# Note that Django creates a synthetic key by default so no need to
    # specify one here
    category_name = models.CharField(max_length = 50, unique = True)

    def __str__(self):
        return self.category_name

class Series(models.Model) :
    series_name = models.CharField( max_length = 50, unique = True)

    def __str__(self) :
        return self.series_name

…and deploy it…

cd ~/dvds
./manage.py makemigrations dvds
./manage.py migrate

…which should result in a table that looks like this in SQLite :

CREATE TABLE "dvds_series"
(
    "id" integer NOT NULL PRIMARY KEY AUTOINCREMENT,
    "series_name" varchar(50) NOT NULL UNIQUE
);

Fun as it is messing around in the database on a command line, it’s not very frameworky…

DML using the Admin Interface

It’s a fairly simple matter to persuade Django to provide an interface that allows us to manage the data in our tables.
Step forward admin.py. This file lives in the same directory as models.py and, for our application as it stands at the moment, contains :

from django.contrib import admin
from .models import Category, Series

#Tables where DML is to be managed via admin
admin.site.register(Category)
admin.site.register(Series)

Save this and then just run :

./manage.py migrations

Now, if we run the server…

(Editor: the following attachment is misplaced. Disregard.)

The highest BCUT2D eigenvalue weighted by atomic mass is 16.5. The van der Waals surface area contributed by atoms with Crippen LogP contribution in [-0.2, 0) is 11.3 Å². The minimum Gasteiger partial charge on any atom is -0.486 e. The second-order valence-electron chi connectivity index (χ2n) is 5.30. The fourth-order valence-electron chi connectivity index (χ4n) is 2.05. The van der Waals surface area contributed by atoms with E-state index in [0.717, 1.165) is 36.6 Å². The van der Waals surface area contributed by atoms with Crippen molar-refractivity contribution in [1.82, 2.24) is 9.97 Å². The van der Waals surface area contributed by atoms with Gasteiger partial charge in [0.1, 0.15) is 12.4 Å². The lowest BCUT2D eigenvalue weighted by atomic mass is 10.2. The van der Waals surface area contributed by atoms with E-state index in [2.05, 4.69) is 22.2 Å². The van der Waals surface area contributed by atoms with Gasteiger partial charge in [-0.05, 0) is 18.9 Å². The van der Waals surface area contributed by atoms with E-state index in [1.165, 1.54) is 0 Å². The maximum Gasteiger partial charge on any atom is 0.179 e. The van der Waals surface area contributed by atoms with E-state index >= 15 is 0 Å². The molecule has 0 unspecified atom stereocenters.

./manage.py runserver

…we can navigate to the admin site (appending /admin to the development server URL…

admin

You can then connect using the credentials of the super user you created when you setup Django initially.

Once connected, you’ll notice that Django admin has a bit of an issue with pluralising our table names

admin_wrong_plural

We’ll come back to this in a mo. First though, let’s add some Category records…

Click the Add icon next to “Categorys” and you’ll see …add_cat

Once we’ve added a few records, we can see a list of Categories just by clicking on the name of the table in the Admin UI :

cat_list

This list appears to be sorted by most recently added Category first. It may well be that we would prefer this listing to be sorted in alphabetical order.

We can persuade Django to implement this ordering for our tables, as well as correctly pluralizing our table names by adding a Meta class for each of the corresponding classes in models.py :

from django.db import models